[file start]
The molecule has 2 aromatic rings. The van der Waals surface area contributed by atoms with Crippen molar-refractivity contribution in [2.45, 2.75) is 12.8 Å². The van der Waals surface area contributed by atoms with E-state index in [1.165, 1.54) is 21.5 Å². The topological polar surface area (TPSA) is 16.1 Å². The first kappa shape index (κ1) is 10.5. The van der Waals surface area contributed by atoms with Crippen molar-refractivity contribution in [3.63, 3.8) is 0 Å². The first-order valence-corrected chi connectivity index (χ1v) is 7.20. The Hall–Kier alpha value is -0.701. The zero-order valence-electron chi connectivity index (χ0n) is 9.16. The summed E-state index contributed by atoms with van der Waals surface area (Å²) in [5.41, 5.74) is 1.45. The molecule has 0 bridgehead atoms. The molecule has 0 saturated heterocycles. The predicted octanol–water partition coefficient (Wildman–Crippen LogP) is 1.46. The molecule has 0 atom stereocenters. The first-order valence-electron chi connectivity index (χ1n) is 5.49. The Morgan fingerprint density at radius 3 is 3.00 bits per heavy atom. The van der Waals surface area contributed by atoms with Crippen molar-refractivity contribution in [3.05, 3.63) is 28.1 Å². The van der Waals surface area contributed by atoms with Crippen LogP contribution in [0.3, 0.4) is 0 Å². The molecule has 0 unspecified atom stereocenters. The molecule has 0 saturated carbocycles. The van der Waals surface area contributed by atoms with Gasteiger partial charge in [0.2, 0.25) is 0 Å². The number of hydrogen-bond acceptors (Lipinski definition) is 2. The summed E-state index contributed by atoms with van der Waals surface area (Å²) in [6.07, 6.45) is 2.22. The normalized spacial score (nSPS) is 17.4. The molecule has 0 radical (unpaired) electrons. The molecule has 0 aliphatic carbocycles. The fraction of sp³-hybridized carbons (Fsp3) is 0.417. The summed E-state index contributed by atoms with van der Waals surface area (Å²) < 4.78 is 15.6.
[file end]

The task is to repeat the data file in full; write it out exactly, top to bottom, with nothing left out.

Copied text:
The molecule has 2 aromatic rings. The van der Waals surface area contributed by atoms with Crippen molar-refractivity contribution in [2.45, 2.75) is 12.8 Å². The van der Waals surface area contributed by atoms with E-state index in [1.165, 1.54) is 21.5 Å². The topological polar surface area (TPSA) is 16.1 Å². The first kappa shape index (κ1) is 10.5. The van der Waals surface area contributed by atoms with Crippen molar-refractivity contribution in [3.63, 3.8) is 0 Å². The first-order valence-corrected chi connectivity index (χ1v) is 7.20. The Hall–Kier alpha value is -0.701. The zero-order valence-electron chi connectivity index (χ0n) is 9.16. The summed E-state index contributed by atoms with van der Waals surface area (Å²) in [5.41, 5.74) is 1.45. The molecule has 0 bridgehead atoms. The molecule has 0 saturated heterocycles. The predicted octanol–water partition coefficient (Wildman–Crippen LogP) is 1.46. The molecule has 0 atom stereocenters. The first-order valence-electron chi connectivity index (χ1n) is 5.49. The Morgan fingerprint density at radius 3 is 3.00 bits per heavy atom. The van der Waals surface area contributed by atoms with Crippen molar-refractivity contribution in [3.05, 3.63) is 28.1 Å². The van der Waals surface area contributed by atoms with Crippen LogP contribution in [0.3, 0.4) is 0 Å². The molecule has 0 unspecified atom stereocenters. The molecule has 0 saturated carbocycles. The van der Waals surface area contributed by atoms with Gasteiger partial charge in [0.2, 0.25) is 0 Å². The number of hydrogen-bond acceptors (Lipinski definition) is 2. The summed E-state index contributed by atoms with van der Waals surface area (Å²) in [6.07, 6.45) is 2.22. The normalized spacial score (nSPS) is 17.4. The molecule has 0 radical (unpaired) electrons. The molecule has 0 aliphatic carbocycles. The fraction of sp³-hybridized carbons (Fsp3) is 0.417. The summed E-state index contributed by atoms with van der Waals surface area (Å²) < 4.78 is 15.6.